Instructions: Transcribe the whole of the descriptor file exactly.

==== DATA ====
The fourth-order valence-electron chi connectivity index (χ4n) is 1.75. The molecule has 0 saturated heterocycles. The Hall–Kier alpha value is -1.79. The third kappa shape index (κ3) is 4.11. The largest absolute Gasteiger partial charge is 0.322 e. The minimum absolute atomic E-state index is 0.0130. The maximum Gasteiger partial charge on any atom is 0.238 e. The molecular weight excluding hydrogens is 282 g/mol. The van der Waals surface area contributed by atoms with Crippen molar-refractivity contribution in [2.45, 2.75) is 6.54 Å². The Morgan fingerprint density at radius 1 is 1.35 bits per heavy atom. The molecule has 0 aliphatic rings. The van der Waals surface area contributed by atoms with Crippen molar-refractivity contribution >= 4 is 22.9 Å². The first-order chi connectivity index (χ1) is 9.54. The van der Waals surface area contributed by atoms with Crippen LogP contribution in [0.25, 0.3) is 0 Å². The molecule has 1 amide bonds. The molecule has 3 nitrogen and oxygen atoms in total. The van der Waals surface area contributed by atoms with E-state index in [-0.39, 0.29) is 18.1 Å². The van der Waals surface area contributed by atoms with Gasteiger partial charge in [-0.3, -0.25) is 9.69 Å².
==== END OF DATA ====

The fourth-order valence-electron chi connectivity index (χ4n) is 1.75. The molecule has 0 saturated heterocycles. The Hall–Kier alpha value is -1.79. The third kappa shape index (κ3) is 4.11. The largest absolute Gasteiger partial charge is 0.322 e. The minimum absolute atomic E-state index is 0.0130. The maximum Gasteiger partial charge on any atom is 0.238 e. The molecular weight excluding hydrogens is 282 g/mol. The van der Waals surface area contributed by atoms with Crippen molar-refractivity contribution in [2.45, 2.75) is 6.54 Å². The Morgan fingerprint density at radius 1 is 1.35 bits per heavy atom. The molecule has 0 aliphatic rings. The van der Waals surface area contributed by atoms with Crippen molar-refractivity contribution >= 4 is 22.9 Å². The first-order chi connectivity index (χ1) is 9.54. The van der Waals surface area contributed by atoms with Crippen LogP contribution in [0.25, 0.3) is 0 Å². The molecule has 1 amide bonds. The molecule has 3 nitrogen and oxygen atoms in total. The van der Waals surface area contributed by atoms with E-state index in [-0.39, 0.29) is 18.1 Å². The van der Waals surface area contributed by atoms with Gasteiger partial charge in [-0.3, -0.25) is 9.69 Å².